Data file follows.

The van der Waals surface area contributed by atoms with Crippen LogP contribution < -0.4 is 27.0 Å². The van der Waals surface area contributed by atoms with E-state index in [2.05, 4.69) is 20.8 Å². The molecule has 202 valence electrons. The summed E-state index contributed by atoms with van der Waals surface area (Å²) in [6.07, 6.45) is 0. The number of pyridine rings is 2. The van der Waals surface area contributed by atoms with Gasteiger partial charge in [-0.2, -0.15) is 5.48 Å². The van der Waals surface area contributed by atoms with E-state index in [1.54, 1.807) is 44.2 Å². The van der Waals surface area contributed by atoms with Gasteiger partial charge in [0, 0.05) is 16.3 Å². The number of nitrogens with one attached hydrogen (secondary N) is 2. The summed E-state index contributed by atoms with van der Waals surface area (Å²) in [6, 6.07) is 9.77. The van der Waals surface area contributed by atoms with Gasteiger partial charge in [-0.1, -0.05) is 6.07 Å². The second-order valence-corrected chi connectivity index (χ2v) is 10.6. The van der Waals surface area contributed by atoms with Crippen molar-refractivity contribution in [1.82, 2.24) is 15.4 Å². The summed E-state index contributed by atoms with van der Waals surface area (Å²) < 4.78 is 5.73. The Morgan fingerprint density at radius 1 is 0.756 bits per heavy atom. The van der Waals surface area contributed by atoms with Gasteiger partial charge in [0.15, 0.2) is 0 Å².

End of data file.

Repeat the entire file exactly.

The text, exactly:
The van der Waals surface area contributed by atoms with Crippen LogP contribution < -0.4 is 27.0 Å². The van der Waals surface area contributed by atoms with E-state index in [2.05, 4.69) is 20.8 Å². The molecule has 202 valence electrons. The summed E-state index contributed by atoms with van der Waals surface area (Å²) in [6.07, 6.45) is 0. The number of pyridine rings is 2. The van der Waals surface area contributed by atoms with Gasteiger partial charge in [-0.2, -0.15) is 5.48 Å². The van der Waals surface area contributed by atoms with E-state index in [1.54, 1.807) is 44.2 Å². The van der Waals surface area contributed by atoms with Gasteiger partial charge in [0, 0.05) is 16.3 Å². The number of nitrogens with one attached hydrogen (secondary N) is 2. The summed E-state index contributed by atoms with van der Waals surface area (Å²) in [6, 6.07) is 9.77. The van der Waals surface area contributed by atoms with Gasteiger partial charge in [-0.1, -0.05) is 6.07 Å². The second-order valence-corrected chi connectivity index (χ2v) is 10.6. The van der Waals surface area contributed by atoms with Crippen molar-refractivity contribution in [1.82, 2.24) is 15.4 Å². The summed E-state index contributed by atoms with van der Waals surface area (Å²) < 4.78 is 5.73. The Morgan fingerprint density at radius 1 is 0.756 bits per heavy atom. The van der Waals surface area contributed by atoms with Gasteiger partial charge in [0.15, 0.2) is 0 Å².